Head coach Willie Green entered his third season with the Pelicans, successfully finding the right buttons to push. With the number of options available to him, he generally has found the right match of players and lineup configurations to be competitive in a strong Western Conference. The strengths and weaknesses of his main players (namely Williamson, Ingram, and C.J. McCollum) are not a seamless fit, but he has implemented schemes to accentuate their positives while minimizing their negatives.

    This namely shows itself in how he dictates the rotations, most evident in key games. During the hard-fought play-in loss to the Lakers, Green played Jonas Valanciunas only 20 minutes to optimize the court around Williamson, who feasted with shooters around him. He also strove to keep Ingram and Williamson separated for a decent portion of their minutes to allow each to flex their self-creation abilities. Per Cleaning the Glass, Ingram played 2001 possessions without Williamson compared to 2239 possession with Williamson. For Williamson, he played 2306 possessions without Ingram. This is a starker split when compared to the other big-name player C.J. McCollum, and it speaks to Green’s recognition of his players’ talents.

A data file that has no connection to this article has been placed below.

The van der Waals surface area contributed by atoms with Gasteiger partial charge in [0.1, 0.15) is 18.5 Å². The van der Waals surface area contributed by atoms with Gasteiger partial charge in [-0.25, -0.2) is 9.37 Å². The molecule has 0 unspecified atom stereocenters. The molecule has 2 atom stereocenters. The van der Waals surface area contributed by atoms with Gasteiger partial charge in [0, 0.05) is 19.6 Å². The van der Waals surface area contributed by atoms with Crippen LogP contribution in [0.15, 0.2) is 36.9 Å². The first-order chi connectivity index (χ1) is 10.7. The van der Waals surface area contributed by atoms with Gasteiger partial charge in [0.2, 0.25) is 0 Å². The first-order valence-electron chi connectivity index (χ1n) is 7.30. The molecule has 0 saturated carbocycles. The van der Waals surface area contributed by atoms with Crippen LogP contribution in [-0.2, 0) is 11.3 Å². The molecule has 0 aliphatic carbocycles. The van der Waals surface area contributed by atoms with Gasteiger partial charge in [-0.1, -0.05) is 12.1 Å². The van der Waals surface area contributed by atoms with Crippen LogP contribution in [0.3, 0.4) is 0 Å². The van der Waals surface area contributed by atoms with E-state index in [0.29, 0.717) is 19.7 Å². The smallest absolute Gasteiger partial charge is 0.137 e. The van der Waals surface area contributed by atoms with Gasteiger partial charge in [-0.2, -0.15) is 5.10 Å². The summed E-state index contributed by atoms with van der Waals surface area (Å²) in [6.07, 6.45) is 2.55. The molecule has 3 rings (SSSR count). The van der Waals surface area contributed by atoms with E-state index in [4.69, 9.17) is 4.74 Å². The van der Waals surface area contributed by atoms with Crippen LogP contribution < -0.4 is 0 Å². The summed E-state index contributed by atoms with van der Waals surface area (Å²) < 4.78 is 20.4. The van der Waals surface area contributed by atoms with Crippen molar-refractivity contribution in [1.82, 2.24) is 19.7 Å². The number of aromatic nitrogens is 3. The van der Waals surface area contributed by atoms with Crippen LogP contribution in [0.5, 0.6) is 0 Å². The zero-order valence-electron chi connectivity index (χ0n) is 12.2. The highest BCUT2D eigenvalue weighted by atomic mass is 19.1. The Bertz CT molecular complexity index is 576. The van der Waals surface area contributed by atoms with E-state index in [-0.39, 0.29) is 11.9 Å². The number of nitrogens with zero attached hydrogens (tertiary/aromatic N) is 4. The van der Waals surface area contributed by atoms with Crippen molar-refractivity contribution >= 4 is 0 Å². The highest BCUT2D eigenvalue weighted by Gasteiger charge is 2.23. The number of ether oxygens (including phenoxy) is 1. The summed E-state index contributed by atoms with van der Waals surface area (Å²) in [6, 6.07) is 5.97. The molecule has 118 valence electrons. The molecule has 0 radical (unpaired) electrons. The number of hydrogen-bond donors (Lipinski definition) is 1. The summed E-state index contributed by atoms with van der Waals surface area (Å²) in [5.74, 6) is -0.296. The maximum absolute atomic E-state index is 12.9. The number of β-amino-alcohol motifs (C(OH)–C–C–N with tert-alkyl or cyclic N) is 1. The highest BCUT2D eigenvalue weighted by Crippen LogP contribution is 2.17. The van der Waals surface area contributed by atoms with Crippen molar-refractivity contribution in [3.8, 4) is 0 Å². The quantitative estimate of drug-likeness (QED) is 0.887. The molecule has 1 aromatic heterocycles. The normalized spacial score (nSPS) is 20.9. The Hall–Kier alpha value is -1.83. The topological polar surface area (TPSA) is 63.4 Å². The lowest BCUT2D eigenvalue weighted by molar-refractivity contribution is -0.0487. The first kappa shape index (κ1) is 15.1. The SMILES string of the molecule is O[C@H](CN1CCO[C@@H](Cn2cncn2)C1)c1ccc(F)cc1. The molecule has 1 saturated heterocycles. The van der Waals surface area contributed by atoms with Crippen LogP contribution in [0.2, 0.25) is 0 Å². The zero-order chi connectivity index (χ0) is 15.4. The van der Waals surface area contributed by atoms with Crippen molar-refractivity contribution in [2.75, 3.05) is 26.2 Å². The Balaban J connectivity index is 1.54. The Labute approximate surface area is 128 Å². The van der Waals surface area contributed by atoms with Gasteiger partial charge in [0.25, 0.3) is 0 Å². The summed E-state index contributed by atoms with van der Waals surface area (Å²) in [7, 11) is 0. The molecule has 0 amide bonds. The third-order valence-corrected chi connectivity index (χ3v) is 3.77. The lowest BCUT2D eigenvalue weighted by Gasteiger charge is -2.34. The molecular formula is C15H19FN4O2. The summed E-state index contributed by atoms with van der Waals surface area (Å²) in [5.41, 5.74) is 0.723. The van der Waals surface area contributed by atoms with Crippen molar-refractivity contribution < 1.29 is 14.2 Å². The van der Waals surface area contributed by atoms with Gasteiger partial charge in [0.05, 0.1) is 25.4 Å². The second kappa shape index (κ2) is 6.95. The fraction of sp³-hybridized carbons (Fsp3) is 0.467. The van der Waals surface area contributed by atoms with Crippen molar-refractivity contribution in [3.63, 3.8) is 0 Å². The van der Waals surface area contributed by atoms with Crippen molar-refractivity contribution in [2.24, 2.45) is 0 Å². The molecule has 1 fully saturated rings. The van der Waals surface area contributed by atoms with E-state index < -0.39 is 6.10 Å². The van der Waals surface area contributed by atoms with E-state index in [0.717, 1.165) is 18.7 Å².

Now Green must prove he can take the team to the next level. That may partly depend on the tools that are given to him in his tool chest (aka players on the roster), but it will be up to Green to utilize them properly. Based on his history as a coach, we have faith that he can find the right deployments to be successful in the regular season and playoffs. Sam Amick of The Athletic reported that Green received an undisclosed contract extension late in the 2022-23 season, so he should have some job security. But if the Pelicans fail to advance out of the first round again, that could spell trouble for him. Green could be on the hot seat in that scenario, even if that failure would be more an indictment on the roster rather than his coaching ability.

    The Players